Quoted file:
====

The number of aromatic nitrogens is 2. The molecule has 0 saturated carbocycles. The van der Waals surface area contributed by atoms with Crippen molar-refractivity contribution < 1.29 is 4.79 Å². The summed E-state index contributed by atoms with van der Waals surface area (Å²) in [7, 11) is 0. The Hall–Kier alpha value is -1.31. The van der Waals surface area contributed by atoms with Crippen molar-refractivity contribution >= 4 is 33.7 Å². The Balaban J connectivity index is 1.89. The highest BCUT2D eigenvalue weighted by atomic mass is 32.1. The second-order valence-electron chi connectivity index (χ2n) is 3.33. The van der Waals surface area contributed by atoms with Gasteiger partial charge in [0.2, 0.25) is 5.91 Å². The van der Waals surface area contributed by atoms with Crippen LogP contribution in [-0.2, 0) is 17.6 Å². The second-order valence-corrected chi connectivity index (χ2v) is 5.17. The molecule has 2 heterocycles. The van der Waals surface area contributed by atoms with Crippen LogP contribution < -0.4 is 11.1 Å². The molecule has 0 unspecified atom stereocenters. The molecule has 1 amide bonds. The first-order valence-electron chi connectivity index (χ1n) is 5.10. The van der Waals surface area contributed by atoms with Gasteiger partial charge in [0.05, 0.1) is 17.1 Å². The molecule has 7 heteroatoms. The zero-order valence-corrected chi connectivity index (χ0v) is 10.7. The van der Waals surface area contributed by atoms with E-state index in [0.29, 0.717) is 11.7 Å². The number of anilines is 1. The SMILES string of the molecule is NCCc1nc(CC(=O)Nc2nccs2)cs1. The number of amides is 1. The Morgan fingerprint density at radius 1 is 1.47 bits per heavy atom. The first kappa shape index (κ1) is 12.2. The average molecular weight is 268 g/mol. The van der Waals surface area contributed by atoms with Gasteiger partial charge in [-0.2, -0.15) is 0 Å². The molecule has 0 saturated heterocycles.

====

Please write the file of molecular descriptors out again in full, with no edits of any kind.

The number of aromatic nitrogens is 2. The molecule has 0 saturated carbocycles. The van der Waals surface area contributed by atoms with Crippen molar-refractivity contribution < 1.29 is 4.79 Å². The summed E-state index contributed by atoms with van der Waals surface area (Å²) in [7, 11) is 0. The Hall–Kier alpha value is -1.31. The van der Waals surface area contributed by atoms with Crippen molar-refractivity contribution >= 4 is 33.7 Å². The Balaban J connectivity index is 1.89. The highest BCUT2D eigenvalue weighted by atomic mass is 32.1. The second-order valence-electron chi connectivity index (χ2n) is 3.33. The van der Waals surface area contributed by atoms with Gasteiger partial charge in [0.2, 0.25) is 5.91 Å². The van der Waals surface area contributed by atoms with Crippen LogP contribution in [-0.2, 0) is 17.6 Å². The second-order valence-corrected chi connectivity index (χ2v) is 5.17. The molecule has 2 heterocycles. The van der Waals surface area contributed by atoms with Crippen LogP contribution < -0.4 is 11.1 Å². The molecule has 0 unspecified atom stereocenters. The molecule has 1 amide bonds. The first-order valence-electron chi connectivity index (χ1n) is 5.10. The van der Waals surface area contributed by atoms with Gasteiger partial charge in [0.05, 0.1) is 17.1 Å². The molecule has 7 heteroatoms. The zero-order valence-corrected chi connectivity index (χ0v) is 10.7. The van der Waals surface area contributed by atoms with E-state index in [0.29, 0.717) is 11.7 Å². The number of anilines is 1. The SMILES string of the molecule is NCCc1nc(CC(=O)Nc2nccs2)cs1. The number of amides is 1. The Morgan fingerprint density at radius 1 is 1.47 bits per heavy atom. The first kappa shape index (κ1) is 12.2. The average molecular weight is 268 g/mol. The van der Waals surface area contributed by atoms with Gasteiger partial charge in [-0.2, -0.15) is 0 Å². The molecule has 0 saturated heterocycles.